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Archive for September, 2013

Trials and tribulations of evidence based decision-making

Take Back Your Pregnancy by Emily Oster.

The key to good decision making is evaluating the available information—the data—and combining it with your own estimates of pluses and minuses. As an economist, I do this every day. It turns out, however, that this kind of training isn’t really done much in medical schools. Medical school tends to focus much more, appropriately, on the mechanics of being a doctor.

When I asked my doctor about drinking wine, she said that one or two glasses a week was “probably fine.” But “probably fine” isn’t a number. In search of real answers, I combed through hundreds of studies—the ones that the recommendations were based on—to get to the good data. This is where another part of my training as an economist came in: I knew enough to read the numbers correctly. What I found was surprising.

The key problem lies in separating correlation from causation. The claim that you should stop having coffee while pregnant, for instance, is based on causal reasoning: If you change nothing else, you’ll be less likely to have a miscarriage if you drink less coffee. But what we see in the data is only a correlation—the women who drink coffee are more likely to miscarry. There are also many other differences between women who drink coffee and those who don’t, differences that could themselves be responsible for the differences in miscarriage rates.

Well worth a read.  Her experience is not dissimilar to that of the science writer Stephen Jay Gould when he was diagnosed with an uncommon malignant cancer.  He documented his exploration of the facts and statistics of his diagnosis (which was a median survival time of eight months from diagnosis) in an article, The Median Isn’t the Message.  Understanding what are the real facts is a task in itself.

On a separate note, Oster alludes to decision-making being the evaluation of available information.  That is part of it but I would suggest it is actually the iterative balance of four activities.

1)  Intentions – What are your goals, how will you measure them, what are the parameters that cannot be exceeded, and how will you know when you are successful?

2) Evidence – What does the evidence actually say?

3) Estimates – For the critical knowledge needed to make the decision and which is not available, what are the best available estimates and what risks are associated with those estimates?

4) Forecasts – Once causal analysis is completed, what are the actions necessary to achieve the desired outcomes and what are the forecasts of both required resources and effort as well as forecasts of outcomes?

Intent, Evidence, Estimates, Forecasts – that sounds better and more accurate.

If you have to forecast, forecast often.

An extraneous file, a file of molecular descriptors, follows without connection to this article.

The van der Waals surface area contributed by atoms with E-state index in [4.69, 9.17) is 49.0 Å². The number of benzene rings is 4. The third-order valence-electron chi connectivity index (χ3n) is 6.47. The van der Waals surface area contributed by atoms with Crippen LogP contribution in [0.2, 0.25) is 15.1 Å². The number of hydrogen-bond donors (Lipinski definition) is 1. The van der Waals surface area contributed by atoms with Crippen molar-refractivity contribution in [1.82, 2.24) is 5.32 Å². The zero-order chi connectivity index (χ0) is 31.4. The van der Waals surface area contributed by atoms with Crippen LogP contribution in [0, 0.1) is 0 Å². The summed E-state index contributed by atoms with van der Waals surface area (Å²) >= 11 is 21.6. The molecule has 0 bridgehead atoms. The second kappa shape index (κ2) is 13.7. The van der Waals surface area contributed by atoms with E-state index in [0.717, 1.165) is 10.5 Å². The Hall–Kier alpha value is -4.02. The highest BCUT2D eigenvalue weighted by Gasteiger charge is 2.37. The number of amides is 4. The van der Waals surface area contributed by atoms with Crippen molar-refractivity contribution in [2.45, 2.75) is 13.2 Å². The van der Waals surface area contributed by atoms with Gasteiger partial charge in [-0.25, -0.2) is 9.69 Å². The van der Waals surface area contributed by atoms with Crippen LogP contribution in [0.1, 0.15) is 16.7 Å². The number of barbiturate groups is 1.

Various quotes from economist Edgar R. Fiedler.

The herd instinct among forecasters makes sheep look like independent thinkers.
If you have to forecast, forecast often.

The things most people want to know about are usually none of their business.

A cardinal principle of Total Quality escapes too many managers: you cannot continuously improve interdependent systems and processes until you progressively perfect interdependent, interpersonal relationships.

If all the economists were laid end to end, they’d never reach a conclusion.

If you’re ever right, never let ’em forget it.

Those who have knowledge, don’t predict. Those who predict, don’t have knowledge.

Lao Tzu, 6th Century BC Chinese Poet

Those who have knowledge, don’t predict. Those who predict, don’t have knowledge.

Measuring expert opinion

The value and dangers of forecasting.  Everybody’s An Expert: Putting predictions to the test by Louis Menand.

Well documented and researched.


My business is to teach my aspirations to conform themselves to fact, not to try and make facts harmonize with my aspirations

From Thomas Huxley:

My business is to teach my aspirations to conform themselves to fact, not to try and make facts harmonize with my aspirations.

Facts do not cease to exist because they are ignored

Aldous Huxley, Proper Studies, 1927

Facts do not cease to exist because they are ignored.

None of those things are observable

An interesting article, The STEM Crisis Is a Myth by Robert N. Charette.

For years I have been hearing about the STEM shortage but every time I look at the employment and salary numbers, all I see is the market functioning normally. People with STEM degrees and functioning in a STEM capacity in a STEM field are always in demand and their average compensation, as the article points out, has been fairly steady.

Granted, there are emergent fields, unique circumstances, and pressing needs that will suddenly create a temporary demand for those with a very particular STEM skill set, but the market functions, more people move in or specialize in the hot area and pretty soon things are back to normal.  Also granted that the best people in any one of the STEM fields can command very high premiums over the novice.  You might not like having to pay $150,000 for an experienced ERP implementation manager and you might wish that they were cheaper but that does not necessarily mean that there is a shortage of experienced ERP implementation managers.